The real estate in Mombasa has been struggling to thrive for the longest time. This is contrary to expectations as the coastal regions attract many tourists, an opportunity for real estate to earn from Airbnb.


 In the year 2012, the real estate in Mombasa was said to be the most attractive after Nairobi.“The coastal property market is very vibrant and we believe that this new branch will attract mortgage borrowers and property developers thereby growing our loan book,” said Ireri, the managing director of the  Housing Finance (HF) during an opening of a new branch in Mombasa. Years later, the market in Mombasa has nothing to show, no growth, no development.


What could be eating Mombasa real estate?


The fact that the real estate in Mombasa is a secondary home’s market has led to the rise of holiday homes investment. This is said to have replaced traditional hotels in the region, leading to a steady rise in housing demand in Mombasa. However, some factors have been affecting the real estate sector, developers counting losses each year.


In our research, we decided to visit one of the real estate agents in Mombasa, Mr Duncan Ikiara. Lucky enough, we arrived just in time for his daily activities, showing prospects some of the properties they were interested in. we drove up to the location we believed to be Bamburi. The clients could not help but smile with excitement, waiting for the agent to show them their future home.


However, Mr Dundan could not help but show a worrying face, his worst fear had been confirmed. We could not access the apartments since the heavy downpour that had been experienced in the last two nights had blocked all the possible routes to the apartment. To get to the apartment, we had to use a canoe or boat, which would be a waste of time since no client would want to purchase a unit in such an environment. Further, the apartment in question was nearly submerged in a mixture of water and sewage. 


Since it’s his work to retain his clients, he tried to convince them to reschedule their site visit and promised them a better experience. nevertheless, he was sure they would never commit to the property again. 


“While business is swift during the dry season, things turn for the worst when the skies open up. This is not the first time to lose clients thanks to the rainy season. It’s almost impossible to convince a client to lease or buy the property during the rainy season in Mombasa”. Mr Duncan said.


“The drainage and sewerage systems collapse every rainy season. Concern has been raised constantly but the County Government turns a deaf ear. We have reached a stage where it is not wise to invest in real estate in this locality which is unfortunate given its huge potential and proximity to a town,” he says.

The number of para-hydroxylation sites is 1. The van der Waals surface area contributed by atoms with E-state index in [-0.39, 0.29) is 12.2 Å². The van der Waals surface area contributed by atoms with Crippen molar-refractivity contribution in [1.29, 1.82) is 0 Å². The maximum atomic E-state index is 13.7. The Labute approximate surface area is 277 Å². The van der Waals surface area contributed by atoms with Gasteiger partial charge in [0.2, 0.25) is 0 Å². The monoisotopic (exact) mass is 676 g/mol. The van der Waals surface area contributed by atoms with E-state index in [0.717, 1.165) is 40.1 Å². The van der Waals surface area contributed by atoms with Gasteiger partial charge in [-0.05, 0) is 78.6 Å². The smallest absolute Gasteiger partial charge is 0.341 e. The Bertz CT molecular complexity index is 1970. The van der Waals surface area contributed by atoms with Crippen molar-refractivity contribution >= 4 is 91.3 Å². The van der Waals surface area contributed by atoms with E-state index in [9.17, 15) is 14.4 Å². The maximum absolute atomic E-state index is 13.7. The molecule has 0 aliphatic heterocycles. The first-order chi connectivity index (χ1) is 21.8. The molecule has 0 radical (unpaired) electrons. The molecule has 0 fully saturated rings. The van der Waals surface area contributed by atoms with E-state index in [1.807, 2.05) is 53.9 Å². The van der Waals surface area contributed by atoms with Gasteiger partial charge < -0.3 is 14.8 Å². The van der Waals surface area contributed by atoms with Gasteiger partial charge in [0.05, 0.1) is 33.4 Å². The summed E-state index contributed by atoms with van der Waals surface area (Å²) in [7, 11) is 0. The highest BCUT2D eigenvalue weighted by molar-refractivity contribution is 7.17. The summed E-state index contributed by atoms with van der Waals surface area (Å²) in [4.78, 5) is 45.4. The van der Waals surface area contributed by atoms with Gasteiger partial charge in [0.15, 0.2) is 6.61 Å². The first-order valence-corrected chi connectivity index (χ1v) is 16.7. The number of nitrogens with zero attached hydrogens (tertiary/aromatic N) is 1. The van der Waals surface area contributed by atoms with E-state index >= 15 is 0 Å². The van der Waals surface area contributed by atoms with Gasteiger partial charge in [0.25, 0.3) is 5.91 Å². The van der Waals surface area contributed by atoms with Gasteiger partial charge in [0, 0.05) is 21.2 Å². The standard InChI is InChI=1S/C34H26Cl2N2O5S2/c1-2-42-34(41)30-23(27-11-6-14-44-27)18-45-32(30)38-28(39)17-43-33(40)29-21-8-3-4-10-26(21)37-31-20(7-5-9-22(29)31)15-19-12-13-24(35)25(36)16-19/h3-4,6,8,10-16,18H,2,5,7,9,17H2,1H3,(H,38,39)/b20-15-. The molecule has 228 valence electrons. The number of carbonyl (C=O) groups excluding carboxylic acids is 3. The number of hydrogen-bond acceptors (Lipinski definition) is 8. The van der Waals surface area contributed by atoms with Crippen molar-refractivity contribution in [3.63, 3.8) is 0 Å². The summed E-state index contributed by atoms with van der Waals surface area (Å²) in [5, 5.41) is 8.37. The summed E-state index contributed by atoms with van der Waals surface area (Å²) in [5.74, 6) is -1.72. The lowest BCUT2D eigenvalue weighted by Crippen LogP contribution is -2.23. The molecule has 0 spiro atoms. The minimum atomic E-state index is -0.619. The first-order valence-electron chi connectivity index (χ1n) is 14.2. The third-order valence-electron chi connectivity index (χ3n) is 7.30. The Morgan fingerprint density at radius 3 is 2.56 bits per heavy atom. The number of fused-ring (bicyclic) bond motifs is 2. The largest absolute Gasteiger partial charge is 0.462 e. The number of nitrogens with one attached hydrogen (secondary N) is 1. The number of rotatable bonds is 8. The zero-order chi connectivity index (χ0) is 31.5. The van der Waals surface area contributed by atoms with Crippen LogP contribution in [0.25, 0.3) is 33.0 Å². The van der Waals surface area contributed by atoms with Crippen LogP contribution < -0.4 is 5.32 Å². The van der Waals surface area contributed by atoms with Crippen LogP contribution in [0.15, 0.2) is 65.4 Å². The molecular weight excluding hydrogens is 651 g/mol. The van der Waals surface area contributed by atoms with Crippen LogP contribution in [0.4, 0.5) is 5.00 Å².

A look at other areas in the county proves Duncan’s words. All we could see were residents moving their belongings to safer places. Some had even sought refuge in churches and mosques standing on safer locations, children being forced not to attend school.


Some of the developments in the affected areas that were built 5 years ago could still be seen empty. Owners are now hopeless and counting losses.


Asking for views from the residents on the situation of the county, most of the people pointed fingers on the county government of Mombasa for failing to solve the draining and sanitation problem. To some people, the floods were due to poor planning and rampant corruption, giving way to illegal mushrooming of structures. 


“The county government needs to map out the wetland areas and ensure that nobody ever constructs anything in those areas. They are not supposed to allow people to live in these areas. The county government should also make a bold decision to evict the illegal settlers from the wetlands. It may be costly both financially and politically, but the county and the national government must work together in this and show they care more about the lives of Kenyans than money or votes,” a resident commented. 


Although the current government of President Uhuru Kenyanyatta launched the Mombasa Storm Water Drainage Improvement Project Phase 2 in Bamburi, Kisauni constituency in the year 2017, the project has not yielded much as the areas are still flooding.